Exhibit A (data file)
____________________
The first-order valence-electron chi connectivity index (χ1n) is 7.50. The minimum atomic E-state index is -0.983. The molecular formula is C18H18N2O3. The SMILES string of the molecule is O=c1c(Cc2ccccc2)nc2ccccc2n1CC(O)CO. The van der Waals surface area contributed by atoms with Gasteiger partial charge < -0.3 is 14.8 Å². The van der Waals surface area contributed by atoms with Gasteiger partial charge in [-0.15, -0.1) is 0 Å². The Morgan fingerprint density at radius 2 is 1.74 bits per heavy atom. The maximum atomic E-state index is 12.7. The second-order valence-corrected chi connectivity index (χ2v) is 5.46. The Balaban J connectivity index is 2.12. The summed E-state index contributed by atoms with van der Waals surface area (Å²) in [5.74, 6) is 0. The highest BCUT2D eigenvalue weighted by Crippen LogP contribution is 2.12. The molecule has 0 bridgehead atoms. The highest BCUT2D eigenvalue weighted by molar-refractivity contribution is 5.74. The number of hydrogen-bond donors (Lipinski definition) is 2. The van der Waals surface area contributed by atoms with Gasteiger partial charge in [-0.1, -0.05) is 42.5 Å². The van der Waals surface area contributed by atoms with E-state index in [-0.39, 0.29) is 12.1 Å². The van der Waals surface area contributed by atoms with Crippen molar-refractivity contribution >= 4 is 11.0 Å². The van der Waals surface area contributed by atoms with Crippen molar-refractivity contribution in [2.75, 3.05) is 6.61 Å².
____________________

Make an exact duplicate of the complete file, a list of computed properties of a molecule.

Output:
The first-order valence-electron chi connectivity index (χ1n) is 7.50. The minimum atomic E-state index is -0.983. The molecular formula is C18H18N2O3. The SMILES string of the molecule is O=c1c(Cc2ccccc2)nc2ccccc2n1CC(O)CO. The van der Waals surface area contributed by atoms with Gasteiger partial charge < -0.3 is 14.8 Å². The van der Waals surface area contributed by atoms with Gasteiger partial charge in [-0.15, -0.1) is 0 Å². The Morgan fingerprint density at radius 2 is 1.74 bits per heavy atom. The maximum atomic E-state index is 12.7. The second-order valence-corrected chi connectivity index (χ2v) is 5.46. The Balaban J connectivity index is 2.12. The summed E-state index contributed by atoms with van der Waals surface area (Å²) in [5.74, 6) is 0. The highest BCUT2D eigenvalue weighted by Crippen LogP contribution is 2.12. The molecule has 0 bridgehead atoms. The highest BCUT2D eigenvalue weighted by molar-refractivity contribution is 5.74. The number of hydrogen-bond donors (Lipinski definition) is 2. The van der Waals surface area contributed by atoms with Gasteiger partial charge in [-0.1, -0.05) is 42.5 Å². The van der Waals surface area contributed by atoms with E-state index in [-0.39, 0.29) is 12.1 Å². The van der Waals surface area contributed by atoms with Crippen molar-refractivity contribution >= 4 is 11.0 Å². The van der Waals surface area contributed by atoms with Crippen molar-refractivity contribution in [2.75, 3.05) is 6.61 Å².